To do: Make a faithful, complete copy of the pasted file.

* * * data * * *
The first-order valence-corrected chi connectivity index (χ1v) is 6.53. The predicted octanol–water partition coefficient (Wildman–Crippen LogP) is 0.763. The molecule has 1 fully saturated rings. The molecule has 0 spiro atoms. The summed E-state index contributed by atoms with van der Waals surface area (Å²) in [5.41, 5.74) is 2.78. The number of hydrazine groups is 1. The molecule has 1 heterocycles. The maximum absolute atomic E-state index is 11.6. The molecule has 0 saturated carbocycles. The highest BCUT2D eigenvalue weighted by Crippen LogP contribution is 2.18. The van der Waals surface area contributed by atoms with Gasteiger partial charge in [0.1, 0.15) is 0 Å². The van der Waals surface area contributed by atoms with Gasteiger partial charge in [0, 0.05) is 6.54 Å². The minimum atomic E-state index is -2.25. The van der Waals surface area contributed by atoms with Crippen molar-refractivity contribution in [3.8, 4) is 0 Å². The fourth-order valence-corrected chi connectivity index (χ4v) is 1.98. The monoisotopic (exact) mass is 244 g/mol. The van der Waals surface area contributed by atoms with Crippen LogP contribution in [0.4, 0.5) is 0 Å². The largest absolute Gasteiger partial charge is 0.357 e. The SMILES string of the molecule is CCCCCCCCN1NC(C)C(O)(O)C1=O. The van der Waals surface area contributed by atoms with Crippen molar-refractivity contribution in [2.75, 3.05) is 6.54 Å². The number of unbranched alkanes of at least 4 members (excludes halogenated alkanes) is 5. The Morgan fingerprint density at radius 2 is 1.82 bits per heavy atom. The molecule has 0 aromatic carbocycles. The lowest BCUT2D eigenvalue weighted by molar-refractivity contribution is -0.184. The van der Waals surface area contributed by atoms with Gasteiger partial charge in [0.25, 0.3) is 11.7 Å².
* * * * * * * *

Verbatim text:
The first-order valence-corrected chi connectivity index (χ1v) is 6.53. The predicted octanol–water partition coefficient (Wildman–Crippen LogP) is 0.763. The molecule has 1 fully saturated rings. The molecule has 0 spiro atoms. The summed E-state index contributed by atoms with van der Waals surface area (Å²) in [5.41, 5.74) is 2.78. The number of hydrazine groups is 1. The molecule has 1 heterocycles. The maximum absolute atomic E-state index is 11.6. The molecule has 0 saturated carbocycles. The highest BCUT2D eigenvalue weighted by Crippen LogP contribution is 2.18. The van der Waals surface area contributed by atoms with Gasteiger partial charge in [0.1, 0.15) is 0 Å². The van der Waals surface area contributed by atoms with Gasteiger partial charge in [0, 0.05) is 6.54 Å². The minimum atomic E-state index is -2.25. The van der Waals surface area contributed by atoms with Crippen molar-refractivity contribution in [3.8, 4) is 0 Å². The fourth-order valence-corrected chi connectivity index (χ4v) is 1.98. The monoisotopic (exact) mass is 244 g/mol. The van der Waals surface area contributed by atoms with Crippen LogP contribution in [0.4, 0.5) is 0 Å². The largest absolute Gasteiger partial charge is 0.357 e. The SMILES string of the molecule is CCCCCCCCN1NC(C)C(O)(O)C1=O. The van der Waals surface area contributed by atoms with Crippen molar-refractivity contribution in [2.75, 3.05) is 6.54 Å². The number of unbranched alkanes of at least 4 members (excludes halogenated alkanes) is 5. The Morgan fingerprint density at radius 2 is 1.82 bits per heavy atom. The molecule has 0 aromatic carbocycles. The lowest BCUT2D eigenvalue weighted by molar-refractivity contribution is -0.184. The van der Waals surface area contributed by atoms with Gasteiger partial charge in [0.25, 0.3) is 11.7 Å².